How close is too close: Painting and Stealing

The Hype World saw quite a bit of ruckus last week between two artists: Jason Freeny and KAWS. You can read all about it here:

  via Highsnobiety
via Highsnobiety

I can understand why KAWS left these comments below Freenys image.

He is afraid people will think this is an official collaboration and he tries to protect his brand. Especially after Freeny stepped on KAWS toes before, releasing a set of dissecting Legos in the exact same colour ways as KAWS did his companions.

Yet, Freenys work is all about dissecting famous characters, so KAWS could be just flattered that Freeny picked the Companion after dissecting other famous shapes like the Koons Balloon Dog, Barbie or the Lego people.

Here is my review of the original KAWS dissected toy:

With leaving these emotional comments KAWS opened himself up to a bigger conversation about the validity of his OWN work: How can somebody like him who HIMSELF appropriated famous works of other people, be mad at Jason Freeny for doing the same? KAWS jumped off the Mickey Mouse shape as much as Freeny does remixing the Companion!

This leads me to more questions about where the line should be drawn between riffing off an idea or artwork and just flat out stealing something that isn’t yours to take.

And how valid can you be as an artist if you are just stealing other peoples ideas and style?

The Graffiti world has very clear rules when it comes to this issue: If you steal someones style you are deemed a “Biter”.


To Bite: To copy another writer’s style. This is considered a no-no and is looked down upon, even though writers often borrow imagery from cartoons and comics.

– Graffiti.Org


Yet, most creative people started out riffing off other peoples work and later develop their own style. Closing off your mind from what came before really hinders innovation and progress. Plus: If you just LOVE painting Stormtroopers, why should you be forbidden to do so?


“Nothing is original. Steal from anywhere that resonates with inspiration or fuels your imagination. Devour old films, new films, music, books, paintings, photographs, poems, dreams, random conversations, architecture, bridges, street signs, trees, clouds, bodies of water, light and shadows. Select only things to steal from that speak directly to your soul. If you do this, your work (and theft) will be authentic.”

– Jim Jarmusch


Being it Hip Hop sampling hits of the 70ties, Pop Art riffing off everyday brands or Street Artists aping the style of their contemporaries, it can be hard to draw the line between just stealing somebody else’s hard work and creating something new out of something old!


Tell the truth, James Brown was old
‘Til Eric and Ra came out with “I Got Soul”
Rap brings back old R&B
And if we would not, people could’ve forgot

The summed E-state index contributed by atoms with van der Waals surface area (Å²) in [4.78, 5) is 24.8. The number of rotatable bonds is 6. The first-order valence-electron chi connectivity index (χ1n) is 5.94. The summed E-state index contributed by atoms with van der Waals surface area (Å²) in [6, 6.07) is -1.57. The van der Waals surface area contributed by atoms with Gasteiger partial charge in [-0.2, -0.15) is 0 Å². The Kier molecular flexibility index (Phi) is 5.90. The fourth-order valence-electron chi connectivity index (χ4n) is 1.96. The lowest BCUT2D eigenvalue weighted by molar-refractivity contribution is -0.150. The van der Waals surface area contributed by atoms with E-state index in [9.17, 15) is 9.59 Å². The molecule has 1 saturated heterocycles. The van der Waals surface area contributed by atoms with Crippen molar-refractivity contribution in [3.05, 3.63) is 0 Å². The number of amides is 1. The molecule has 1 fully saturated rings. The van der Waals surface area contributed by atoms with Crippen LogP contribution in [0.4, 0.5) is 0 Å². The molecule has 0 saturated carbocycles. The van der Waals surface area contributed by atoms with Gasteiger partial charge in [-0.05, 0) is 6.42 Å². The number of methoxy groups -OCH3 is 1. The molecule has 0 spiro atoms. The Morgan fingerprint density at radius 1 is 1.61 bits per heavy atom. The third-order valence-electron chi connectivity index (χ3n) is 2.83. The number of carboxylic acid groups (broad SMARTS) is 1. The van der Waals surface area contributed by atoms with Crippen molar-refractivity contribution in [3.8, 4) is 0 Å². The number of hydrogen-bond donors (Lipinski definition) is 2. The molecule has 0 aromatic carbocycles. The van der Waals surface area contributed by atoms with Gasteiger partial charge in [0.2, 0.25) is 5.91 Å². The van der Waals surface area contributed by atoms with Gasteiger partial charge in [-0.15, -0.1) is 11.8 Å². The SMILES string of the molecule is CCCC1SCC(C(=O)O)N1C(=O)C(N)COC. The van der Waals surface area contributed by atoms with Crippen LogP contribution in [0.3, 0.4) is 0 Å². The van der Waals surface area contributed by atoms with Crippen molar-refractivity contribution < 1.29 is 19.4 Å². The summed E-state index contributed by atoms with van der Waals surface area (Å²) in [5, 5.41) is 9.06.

– Stetsasonic “Talking all that jazz”


Let’s discuss some of the big examples of appropriation to maybe get closer to the truth:

1907 – “The Fountain” by Duchamp

This piece caused massive outrage at the time but works for me because Duchamp was the first acknowledging that mundane objects can be viewed as art, and that art is dependent on the context. He didn’t even sculpt it but bought it in a shop.

So yes, it’s a regular pissoir designed by someone else. But signing it and putting it into an art show totally catches the viewer off guard, hence turning it into an art piss ehhh PIECE! 

1964 – “Brillo Box” by Andy Warhol

Personally I feel this is an updated version of Duchamps fountain: Warhol, being a commercial illustrator, highlights the beauty of a common object.

This time Warhol didn’t just put the original box, but recreated the item faithfully himself. Still, it’s not his design and he bootlegs the original packaging.


“With his Brillo boxes there is a degree of removal from actual boxes and they become an object that is not really a box. In a sense they are an illusion of a box and that places them in the realm of art.”

– Claes Oldenburg


The same effect can be achieved by changing the dimensions or the presentation. Other artworks in this ilk that come to mind are Hirsts overblown dissected anatomical figures ( clear inspiration to KAWS and Freeny btw ) and Koons suspended basket balls. 

 copyright Jeff Koons
copyright Jeff Koons

I do get people who hate such art. It’s just a basket ball, right?

I personally love it because I feel shaking up the presentation and context reveals a side of an object that has been hidden to the viewer and now triggers a different emotional response. 

Saying that, I am a Designer and have been loving objects my whole life: Being it vintage Star Wars toys, sneakers or Apple iPhones! 

For me a mundane, mass produced object can be art because in the end of the day a painted canvas is a designed object as much as an iPhone is.